Suzanne Scheideker Cook

Suzanne Scheideker Cook

Suzanne Scheideker Cook

People watching and story-telling have been favorite hobbies of mine since I can remember. People are mesmerizing in their diversity. One of my favorite places to do people watch is at the little coffee and pastry shop at the Agua Caliente Spa and Resort in Palm Springs. It is next to the hotel’s registration area and main entrance. I love to watch everyone come and go. I wonder about their lives. When I worked for the City of Los Angeles, I had two favorite spots to people watch which were Café St. Michele’s and Bob’s Big Boy Hamburgers in the Los Angeles Mall. At break and lunch, I would sit at an outside table or by the window and watch politicians, business people, my fellow workers, and tourists busy in conversations or focused on getting errands done.

Working for the City of Los Angeles was endlessly fascinating because I worked with people from all walks of lives and professions on diverse and complex projects such as the Central Library, the expansion of the Los Angeles Convention Center, and the Griffith Park Observatory. I still remember watching the news covering the raging fire that burned the Central Library to the ground. I did not know then that I would handle the contract compliance requirements for the rebuilding of this historic jewel. When the Griffith Park Observatory was severely damaged during one of Southern California’s infamous earthquakes, it was closed to the public. I handled the contract compliance requirements for the seismic retrofit and rebuilding of the Observatory as well as the project expanding the Los Angeles Convention Center. I loved working on these projects because they are “people places” where stories are created.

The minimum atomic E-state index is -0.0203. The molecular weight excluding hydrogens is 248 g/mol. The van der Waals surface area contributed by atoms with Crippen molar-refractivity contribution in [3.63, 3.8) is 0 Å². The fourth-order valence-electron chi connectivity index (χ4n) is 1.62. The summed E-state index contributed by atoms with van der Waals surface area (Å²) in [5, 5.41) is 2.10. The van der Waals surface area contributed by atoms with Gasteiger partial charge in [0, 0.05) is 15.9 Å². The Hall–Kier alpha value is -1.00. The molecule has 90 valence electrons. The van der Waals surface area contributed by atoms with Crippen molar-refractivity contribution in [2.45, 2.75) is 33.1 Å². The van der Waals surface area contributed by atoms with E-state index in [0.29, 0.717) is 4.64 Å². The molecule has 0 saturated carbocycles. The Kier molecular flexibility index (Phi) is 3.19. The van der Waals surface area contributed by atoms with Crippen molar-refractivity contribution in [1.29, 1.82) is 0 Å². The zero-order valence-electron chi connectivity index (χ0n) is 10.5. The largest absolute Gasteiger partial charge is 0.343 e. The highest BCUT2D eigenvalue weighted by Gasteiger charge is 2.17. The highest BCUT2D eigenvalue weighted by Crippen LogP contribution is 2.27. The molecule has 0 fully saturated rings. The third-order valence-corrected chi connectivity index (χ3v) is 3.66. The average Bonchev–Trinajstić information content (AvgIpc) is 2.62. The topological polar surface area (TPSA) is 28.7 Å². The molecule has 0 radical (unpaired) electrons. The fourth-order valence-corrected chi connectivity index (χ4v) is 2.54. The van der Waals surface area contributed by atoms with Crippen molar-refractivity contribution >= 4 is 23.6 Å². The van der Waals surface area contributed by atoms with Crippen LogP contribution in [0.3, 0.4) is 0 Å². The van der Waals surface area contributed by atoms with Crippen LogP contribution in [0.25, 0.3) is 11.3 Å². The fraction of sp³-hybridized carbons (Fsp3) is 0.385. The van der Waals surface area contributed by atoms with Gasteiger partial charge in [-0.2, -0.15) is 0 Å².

My partner, Diana Reyes Williams, and I now own a boutique consulting business, Strategic Ventures. Our areas of expertise include transportation, construction, infrastructure, budgets and financial management, operational processes, strategic planning, and building public-private partnerships.

As I rose through the ranks, there were less and less women in the room. Adding to this is that I work in industries that are heavily male-dominated. Through these experiences, I have learned to listen carefully to others and speak up whether it is one-on-one or in front of a crowd. My personal and professional experiences inspired me to write “A Mentor At Your Fingertips”. I wrote it for individuals who work in conservative industries who do not have a personal mentor. For many years, I have written articles for industry-specific publications. Now, my writing has expanded to include creative non-fiction. I am excited to be a contributor to Wordsmith magazine and am looking forward to creating a monthly newsletter with the Wordsmith team.

My hobbies are people watching, traveling with my hubby and friends, spoiling my fur babies, gardening, visiting bookstores, and trying the recipes shown on the Food Network. I would love to hear from you.

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